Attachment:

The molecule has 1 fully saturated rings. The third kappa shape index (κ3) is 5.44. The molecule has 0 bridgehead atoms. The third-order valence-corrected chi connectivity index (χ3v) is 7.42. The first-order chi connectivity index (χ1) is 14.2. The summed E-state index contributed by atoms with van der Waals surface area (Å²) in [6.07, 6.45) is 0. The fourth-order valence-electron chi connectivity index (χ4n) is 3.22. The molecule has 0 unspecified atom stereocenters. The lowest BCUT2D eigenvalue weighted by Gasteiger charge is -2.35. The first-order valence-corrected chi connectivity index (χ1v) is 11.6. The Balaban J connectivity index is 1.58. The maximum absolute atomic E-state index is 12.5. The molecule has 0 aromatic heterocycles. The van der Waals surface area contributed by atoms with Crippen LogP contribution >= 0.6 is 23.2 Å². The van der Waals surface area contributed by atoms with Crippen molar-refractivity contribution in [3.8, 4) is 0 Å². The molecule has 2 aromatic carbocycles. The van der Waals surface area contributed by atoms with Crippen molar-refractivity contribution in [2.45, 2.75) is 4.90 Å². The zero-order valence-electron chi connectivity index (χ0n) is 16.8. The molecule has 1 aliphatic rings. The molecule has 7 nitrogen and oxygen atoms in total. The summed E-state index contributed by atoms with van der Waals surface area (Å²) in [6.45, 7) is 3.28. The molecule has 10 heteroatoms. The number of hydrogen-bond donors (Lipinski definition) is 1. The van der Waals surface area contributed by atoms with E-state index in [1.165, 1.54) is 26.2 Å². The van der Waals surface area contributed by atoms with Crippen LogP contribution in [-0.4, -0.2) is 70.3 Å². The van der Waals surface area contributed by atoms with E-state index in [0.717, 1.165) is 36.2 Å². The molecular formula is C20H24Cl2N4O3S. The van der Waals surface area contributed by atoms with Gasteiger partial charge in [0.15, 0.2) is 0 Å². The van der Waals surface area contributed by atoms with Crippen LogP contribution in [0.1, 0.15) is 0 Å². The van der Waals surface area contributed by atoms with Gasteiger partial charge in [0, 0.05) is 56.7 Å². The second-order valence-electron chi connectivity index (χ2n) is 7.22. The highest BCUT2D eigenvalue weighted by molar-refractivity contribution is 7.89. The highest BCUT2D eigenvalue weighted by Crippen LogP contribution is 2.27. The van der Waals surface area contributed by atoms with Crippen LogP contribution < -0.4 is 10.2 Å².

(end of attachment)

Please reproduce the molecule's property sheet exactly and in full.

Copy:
The molecule has 1 fully saturated rings. The third kappa shape index (κ3) is 5.44. The molecule has 0 bridgehead atoms. The third-order valence-corrected chi connectivity index (χ3v) is 7.42. The first-order chi connectivity index (χ1) is 14.2. The summed E-state index contributed by atoms with van der Waals surface area (Å²) in [6.07, 6.45) is 0. The fourth-order valence-electron chi connectivity index (χ4n) is 3.22. The molecule has 0 unspecified atom stereocenters. The lowest BCUT2D eigenvalue weighted by Gasteiger charge is -2.35. The first-order valence-corrected chi connectivity index (χ1v) is 11.6. The Balaban J connectivity index is 1.58. The maximum absolute atomic E-state index is 12.5. The molecule has 0 aromatic heterocycles. The van der Waals surface area contributed by atoms with Crippen LogP contribution >= 0.6 is 23.2 Å². The van der Waals surface area contributed by atoms with Crippen molar-refractivity contribution in [3.8, 4) is 0 Å². The molecule has 2 aromatic carbocycles. The van der Waals surface area contributed by atoms with Crippen molar-refractivity contribution in [2.45, 2.75) is 4.90 Å². The zero-order valence-electron chi connectivity index (χ0n) is 16.8. The molecule has 1 aliphatic rings. The molecule has 7 nitrogen and oxygen atoms in total. The summed E-state index contributed by atoms with van der Waals surface area (Å²) in [6.45, 7) is 3.28. The molecule has 10 heteroatoms. The number of hydrogen-bond donors (Lipinski definition) is 1. The van der Waals surface area contributed by atoms with E-state index in [1.165, 1.54) is 26.2 Å². The van der Waals surface area contributed by atoms with Crippen LogP contribution in [-0.4, -0.2) is 70.3 Å². The van der Waals surface area contributed by atoms with E-state index in [0.717, 1.165) is 36.2 Å². The molecular formula is C20H24Cl2N4O3S. The van der Waals surface area contributed by atoms with Gasteiger partial charge in [0.15, 0.2) is 0 Å². The van der Waals surface area contributed by atoms with Crippen LogP contribution in [0.1, 0.15) is 0 Å². The van der Waals surface area contributed by atoms with Gasteiger partial charge in [0, 0.05) is 56.7 Å². The second-order valence-electron chi connectivity index (χ2n) is 7.22. The highest BCUT2D eigenvalue weighted by molar-refractivity contribution is 7.89. The highest BCUT2D eigenvalue weighted by Crippen LogP contribution is 2.27. The van der Waals surface area contributed by atoms with Crippen LogP contribution < -0.4 is 10.2 Å².